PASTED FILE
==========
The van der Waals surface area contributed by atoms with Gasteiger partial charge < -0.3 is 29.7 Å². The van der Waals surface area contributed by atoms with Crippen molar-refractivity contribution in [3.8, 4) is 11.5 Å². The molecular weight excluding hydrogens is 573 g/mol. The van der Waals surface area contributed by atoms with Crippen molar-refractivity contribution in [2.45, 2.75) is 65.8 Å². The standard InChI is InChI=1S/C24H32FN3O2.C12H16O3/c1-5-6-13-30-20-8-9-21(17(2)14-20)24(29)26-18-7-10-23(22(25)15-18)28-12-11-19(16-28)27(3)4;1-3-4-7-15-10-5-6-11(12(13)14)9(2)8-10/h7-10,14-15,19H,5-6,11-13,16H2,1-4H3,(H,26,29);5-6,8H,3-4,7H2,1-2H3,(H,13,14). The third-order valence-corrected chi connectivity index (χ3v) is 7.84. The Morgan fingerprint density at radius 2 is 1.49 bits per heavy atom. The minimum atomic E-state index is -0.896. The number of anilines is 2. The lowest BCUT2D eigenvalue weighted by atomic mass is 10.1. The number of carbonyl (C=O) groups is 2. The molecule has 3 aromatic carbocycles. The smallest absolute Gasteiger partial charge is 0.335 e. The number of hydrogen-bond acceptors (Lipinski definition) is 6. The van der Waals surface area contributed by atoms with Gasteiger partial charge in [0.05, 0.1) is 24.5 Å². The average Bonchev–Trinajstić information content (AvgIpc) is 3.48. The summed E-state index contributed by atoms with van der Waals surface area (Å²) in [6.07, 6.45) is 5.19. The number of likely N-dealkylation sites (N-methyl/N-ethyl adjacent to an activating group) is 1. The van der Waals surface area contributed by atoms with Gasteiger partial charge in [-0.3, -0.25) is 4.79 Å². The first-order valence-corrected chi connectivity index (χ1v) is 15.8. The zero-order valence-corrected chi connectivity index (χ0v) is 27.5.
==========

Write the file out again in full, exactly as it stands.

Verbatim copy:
The van der Waals surface area contributed by atoms with Gasteiger partial charge < -0.3 is 29.7 Å². The van der Waals surface area contributed by atoms with Crippen molar-refractivity contribution in [3.8, 4) is 11.5 Å². The molecular weight excluding hydrogens is 573 g/mol. The van der Waals surface area contributed by atoms with Crippen molar-refractivity contribution in [2.45, 2.75) is 65.8 Å². The standard InChI is InChI=1S/C24H32FN3O2.C12H16O3/c1-5-6-13-30-20-8-9-21(17(2)14-20)24(29)26-18-7-10-23(22(25)15-18)28-12-11-19(16-28)27(3)4;1-3-4-7-15-10-5-6-11(12(13)14)9(2)8-10/h7-10,14-15,19H,5-6,11-13,16H2,1-4H3,(H,26,29);5-6,8H,3-4,7H2,1-2H3,(H,13,14). The third-order valence-corrected chi connectivity index (χ3v) is 7.84. The Morgan fingerprint density at radius 2 is 1.49 bits per heavy atom. The minimum atomic E-state index is -0.896. The number of anilines is 2. The lowest BCUT2D eigenvalue weighted by atomic mass is 10.1. The number of carbonyl (C=O) groups is 2. The molecule has 3 aromatic carbocycles. The smallest absolute Gasteiger partial charge is 0.335 e. The number of hydrogen-bond acceptors (Lipinski definition) is 6. The van der Waals surface area contributed by atoms with Gasteiger partial charge in [0.05, 0.1) is 24.5 Å². The average Bonchev–Trinajstić information content (AvgIpc) is 3.48. The summed E-state index contributed by atoms with van der Waals surface area (Å²) in [6.07, 6.45) is 5.19. The number of likely N-dealkylation sites (N-methyl/N-ethyl adjacent to an activating group) is 1. The van der Waals surface area contributed by atoms with Gasteiger partial charge in [-0.3, -0.25) is 4.79 Å². The first-order valence-corrected chi connectivity index (χ1v) is 15.8. The zero-order valence-corrected chi connectivity index (χ0v) is 27.5.